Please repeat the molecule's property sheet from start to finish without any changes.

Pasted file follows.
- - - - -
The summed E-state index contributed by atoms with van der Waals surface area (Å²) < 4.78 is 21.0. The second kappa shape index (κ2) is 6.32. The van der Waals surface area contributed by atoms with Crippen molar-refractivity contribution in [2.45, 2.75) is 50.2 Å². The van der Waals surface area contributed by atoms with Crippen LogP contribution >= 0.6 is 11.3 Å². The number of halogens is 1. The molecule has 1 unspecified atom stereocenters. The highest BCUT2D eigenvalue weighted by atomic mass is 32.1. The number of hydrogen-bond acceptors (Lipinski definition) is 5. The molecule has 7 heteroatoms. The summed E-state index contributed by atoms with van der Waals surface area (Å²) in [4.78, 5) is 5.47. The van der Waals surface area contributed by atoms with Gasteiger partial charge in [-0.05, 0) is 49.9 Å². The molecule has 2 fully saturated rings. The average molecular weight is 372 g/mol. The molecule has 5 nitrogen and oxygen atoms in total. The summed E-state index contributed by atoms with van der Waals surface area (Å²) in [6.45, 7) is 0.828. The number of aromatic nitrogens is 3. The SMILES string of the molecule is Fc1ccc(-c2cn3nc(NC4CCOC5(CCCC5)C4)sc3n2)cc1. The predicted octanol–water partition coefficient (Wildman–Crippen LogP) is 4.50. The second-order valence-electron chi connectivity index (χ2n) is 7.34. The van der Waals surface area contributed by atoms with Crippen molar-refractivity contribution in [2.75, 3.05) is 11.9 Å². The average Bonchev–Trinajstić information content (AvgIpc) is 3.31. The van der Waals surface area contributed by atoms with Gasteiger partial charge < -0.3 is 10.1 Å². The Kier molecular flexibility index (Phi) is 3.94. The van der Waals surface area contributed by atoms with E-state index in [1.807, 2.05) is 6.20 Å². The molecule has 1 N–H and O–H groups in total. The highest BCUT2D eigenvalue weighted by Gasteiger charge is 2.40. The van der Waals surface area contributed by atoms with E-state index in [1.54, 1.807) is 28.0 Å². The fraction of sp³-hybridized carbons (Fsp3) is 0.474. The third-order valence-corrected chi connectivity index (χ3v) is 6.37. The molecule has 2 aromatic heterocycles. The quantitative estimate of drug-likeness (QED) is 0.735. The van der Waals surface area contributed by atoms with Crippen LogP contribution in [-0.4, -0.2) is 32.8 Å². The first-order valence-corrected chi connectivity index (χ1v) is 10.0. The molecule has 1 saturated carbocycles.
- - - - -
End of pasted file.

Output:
The summed E-state index contributed by atoms with van der Waals surface area (Å²) < 4.78 is 21.0. The second kappa shape index (κ2) is 6.32. The van der Waals surface area contributed by atoms with Crippen molar-refractivity contribution in [2.45, 2.75) is 50.2 Å². The van der Waals surface area contributed by atoms with Crippen LogP contribution >= 0.6 is 11.3 Å². The number of halogens is 1. The molecule has 1 unspecified atom stereocenters. The highest BCUT2D eigenvalue weighted by atomic mass is 32.1. The number of hydrogen-bond acceptors (Lipinski definition) is 5. The molecule has 7 heteroatoms. The summed E-state index contributed by atoms with van der Waals surface area (Å²) in [4.78, 5) is 5.47. The van der Waals surface area contributed by atoms with Gasteiger partial charge in [-0.05, 0) is 49.9 Å². The molecule has 2 fully saturated rings. The average molecular weight is 372 g/mol. The molecule has 5 nitrogen and oxygen atoms in total. The summed E-state index contributed by atoms with van der Waals surface area (Å²) in [6.45, 7) is 0.828. The number of aromatic nitrogens is 3. The SMILES string of the molecule is Fc1ccc(-c2cn3nc(NC4CCOC5(CCCC5)C4)sc3n2)cc1. The predicted octanol–water partition coefficient (Wildman–Crippen LogP) is 4.50. The second-order valence-electron chi connectivity index (χ2n) is 7.34. The van der Waals surface area contributed by atoms with Crippen molar-refractivity contribution in [2.75, 3.05) is 11.9 Å². The average Bonchev–Trinajstić information content (AvgIpc) is 3.31. The van der Waals surface area contributed by atoms with Gasteiger partial charge < -0.3 is 10.1 Å². The Kier molecular flexibility index (Phi) is 3.94. The van der Waals surface area contributed by atoms with E-state index in [1.807, 2.05) is 6.20 Å². The molecule has 1 N–H and O–H groups in total. The highest BCUT2D eigenvalue weighted by Gasteiger charge is 2.40. The van der Waals surface area contributed by atoms with E-state index in [1.54, 1.807) is 28.0 Å². The fraction of sp³-hybridized carbons (Fsp3) is 0.474. The third-order valence-corrected chi connectivity index (χ3v) is 6.37. The molecule has 2 aromatic heterocycles. The quantitative estimate of drug-likeness (QED) is 0.735. The van der Waals surface area contributed by atoms with Crippen LogP contribution in [-0.4, -0.2) is 32.8 Å². The first-order valence-corrected chi connectivity index (χ1v) is 10.0. The molecule has 1 saturated carbocycles.